Therefore, the whole idea of going on a voluntary mission is somewhat of a double-edged sword, in one sense you feel it’s honourable and in another you have to question your reasons for doing so. If I learnt anything from my relatively brief time volunteering, it is that change in international development is slow, incrementally painfully slow and it’s a lifetime commitment to seek real change.

The best thing to know is that you are not going there to ‘save’ the people, you are going to assist in pre-existing work carried out by local people and experts which will continue long after you leave, you are only playing a small part in a very long journey.

Whilst the ‘white savior’ complex tends to focus more so on the continent of Africa with links to colonial superiority, I volunteered in India which was of course also under British colonial rule for almost 200 years, so the irony that I was there as part of a British government scheme was not lost on me.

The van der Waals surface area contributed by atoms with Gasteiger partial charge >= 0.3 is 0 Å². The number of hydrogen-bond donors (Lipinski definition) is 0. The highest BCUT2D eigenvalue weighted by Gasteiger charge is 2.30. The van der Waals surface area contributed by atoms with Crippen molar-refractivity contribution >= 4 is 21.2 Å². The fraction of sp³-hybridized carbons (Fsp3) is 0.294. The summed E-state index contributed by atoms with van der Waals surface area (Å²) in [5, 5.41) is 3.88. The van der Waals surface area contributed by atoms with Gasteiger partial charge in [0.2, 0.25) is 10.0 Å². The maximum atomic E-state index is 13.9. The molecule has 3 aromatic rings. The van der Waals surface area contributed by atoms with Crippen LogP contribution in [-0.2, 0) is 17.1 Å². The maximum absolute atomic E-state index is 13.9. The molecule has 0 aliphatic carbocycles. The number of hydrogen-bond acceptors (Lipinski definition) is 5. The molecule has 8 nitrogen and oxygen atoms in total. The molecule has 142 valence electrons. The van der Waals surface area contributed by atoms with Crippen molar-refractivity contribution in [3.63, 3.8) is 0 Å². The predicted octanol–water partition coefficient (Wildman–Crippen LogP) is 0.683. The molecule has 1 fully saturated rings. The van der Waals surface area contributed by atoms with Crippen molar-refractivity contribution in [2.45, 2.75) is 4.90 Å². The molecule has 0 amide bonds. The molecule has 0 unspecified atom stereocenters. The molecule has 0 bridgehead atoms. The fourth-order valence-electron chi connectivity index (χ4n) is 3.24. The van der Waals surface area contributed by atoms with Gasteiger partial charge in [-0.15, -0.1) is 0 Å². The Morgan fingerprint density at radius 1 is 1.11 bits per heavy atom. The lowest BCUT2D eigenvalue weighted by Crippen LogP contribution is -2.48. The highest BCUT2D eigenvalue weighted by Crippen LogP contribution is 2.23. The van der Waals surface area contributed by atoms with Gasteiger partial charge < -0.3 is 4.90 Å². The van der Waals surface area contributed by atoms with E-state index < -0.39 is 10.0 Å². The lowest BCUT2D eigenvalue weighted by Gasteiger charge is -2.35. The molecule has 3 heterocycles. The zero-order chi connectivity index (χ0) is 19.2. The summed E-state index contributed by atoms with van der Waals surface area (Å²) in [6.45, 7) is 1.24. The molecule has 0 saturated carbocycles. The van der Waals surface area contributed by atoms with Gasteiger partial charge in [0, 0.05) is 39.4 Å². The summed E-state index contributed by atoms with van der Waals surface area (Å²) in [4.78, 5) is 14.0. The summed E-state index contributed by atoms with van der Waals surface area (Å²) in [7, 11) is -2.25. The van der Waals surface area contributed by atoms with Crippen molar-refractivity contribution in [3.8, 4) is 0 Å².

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I was and still am acutely aware of this privilege, and my experience there impacted my own life more than anyone else’s. In terms of work, whilst I did have some breakthrough moments during those several months and made lasting friendships with Indian colleagues who I still keep in touch with today, I wholeheartedly learnt far more than I ever could of taught anyone else, most volunteers who are not qualified professionals in international development would say the same, if they were really honest about it.

That being said, it was certainly not a bed of roses by any stretch, on my first day of training I was handed a mosquito net and a floormat to sleep on.I recently came across my diary/blog from my experience in rural Odisha, India, in 2013, and although I have since been to several parts of the developing world since then, for me this was the longest time of ‘living’ somewhere.